I spoke with the Early Support team as well. We were finalising his EHCP at the time and they said that if we applied for SS then we would likely get a place, but if we decided to try mainstream for a couple of years and see how he got on the wait for a SS place would likely be 2 years plus. They said as well that if we wanted to move back to mainstream at any point that would easy enough to organise.

In terms of choosing a SS. I visited all the SS in the County. I made the choice based on how I felt DS would fit in and looked for children who seemed to have a similar presentation to DS. The schools were all very different, so I would recommend visiting as many as possible. There was one that I discounted straight away, as I could tell that it wouldn't be right (very scientific!).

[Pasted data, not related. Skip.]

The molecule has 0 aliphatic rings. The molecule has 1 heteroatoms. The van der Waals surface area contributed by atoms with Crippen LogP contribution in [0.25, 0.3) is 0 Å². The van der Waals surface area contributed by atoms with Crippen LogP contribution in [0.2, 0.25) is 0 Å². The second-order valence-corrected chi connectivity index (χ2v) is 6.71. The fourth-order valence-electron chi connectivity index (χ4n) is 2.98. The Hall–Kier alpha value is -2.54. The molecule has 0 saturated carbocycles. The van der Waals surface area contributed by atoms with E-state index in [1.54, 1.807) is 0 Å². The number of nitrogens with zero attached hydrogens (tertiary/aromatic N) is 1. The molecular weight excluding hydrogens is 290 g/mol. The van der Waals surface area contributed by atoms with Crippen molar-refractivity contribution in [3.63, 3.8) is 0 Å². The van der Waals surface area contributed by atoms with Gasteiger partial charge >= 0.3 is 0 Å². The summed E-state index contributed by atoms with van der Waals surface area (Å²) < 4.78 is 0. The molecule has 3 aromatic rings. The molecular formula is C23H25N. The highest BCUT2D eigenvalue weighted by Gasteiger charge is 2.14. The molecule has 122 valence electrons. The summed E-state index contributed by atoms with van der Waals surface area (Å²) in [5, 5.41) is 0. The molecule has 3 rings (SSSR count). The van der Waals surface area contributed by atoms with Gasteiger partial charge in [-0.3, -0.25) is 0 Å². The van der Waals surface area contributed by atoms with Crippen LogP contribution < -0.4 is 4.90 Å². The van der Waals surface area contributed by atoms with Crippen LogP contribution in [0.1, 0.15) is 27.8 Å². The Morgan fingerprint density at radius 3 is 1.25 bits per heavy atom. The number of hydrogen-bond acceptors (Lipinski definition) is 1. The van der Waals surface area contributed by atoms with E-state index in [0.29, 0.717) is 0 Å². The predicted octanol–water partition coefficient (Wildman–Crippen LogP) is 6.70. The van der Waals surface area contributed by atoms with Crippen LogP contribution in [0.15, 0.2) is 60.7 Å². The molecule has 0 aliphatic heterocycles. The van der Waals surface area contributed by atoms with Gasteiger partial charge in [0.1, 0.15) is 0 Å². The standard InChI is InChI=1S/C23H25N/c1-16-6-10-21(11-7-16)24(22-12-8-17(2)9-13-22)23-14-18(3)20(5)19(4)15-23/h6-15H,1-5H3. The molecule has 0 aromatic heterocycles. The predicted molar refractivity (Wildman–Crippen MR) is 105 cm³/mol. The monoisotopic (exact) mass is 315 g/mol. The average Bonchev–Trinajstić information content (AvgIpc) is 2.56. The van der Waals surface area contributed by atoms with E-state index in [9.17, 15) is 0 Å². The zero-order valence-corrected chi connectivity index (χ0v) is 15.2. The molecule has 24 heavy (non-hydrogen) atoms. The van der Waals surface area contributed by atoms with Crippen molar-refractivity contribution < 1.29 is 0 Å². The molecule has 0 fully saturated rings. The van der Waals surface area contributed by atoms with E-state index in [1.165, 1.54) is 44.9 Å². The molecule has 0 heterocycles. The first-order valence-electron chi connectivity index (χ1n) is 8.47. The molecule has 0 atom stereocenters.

I am hoping we have made the right choice for DS. Maybe make some appointments to visit different schools SS and mainstream? That would give you better idea of the options in your area. It is so hard to advise isn't it, as areas are so different?

Umara Thu 28-Feb-19 23:34:43

Thanks for sharing your experience i will do but would I be able tell by my guts that this is right school for her
OMG. I m so scared what if I make the wrong choice
How is the school helping your child I mean is he getting better happy

spader1987 Fri 01-Mar-19 10:30:29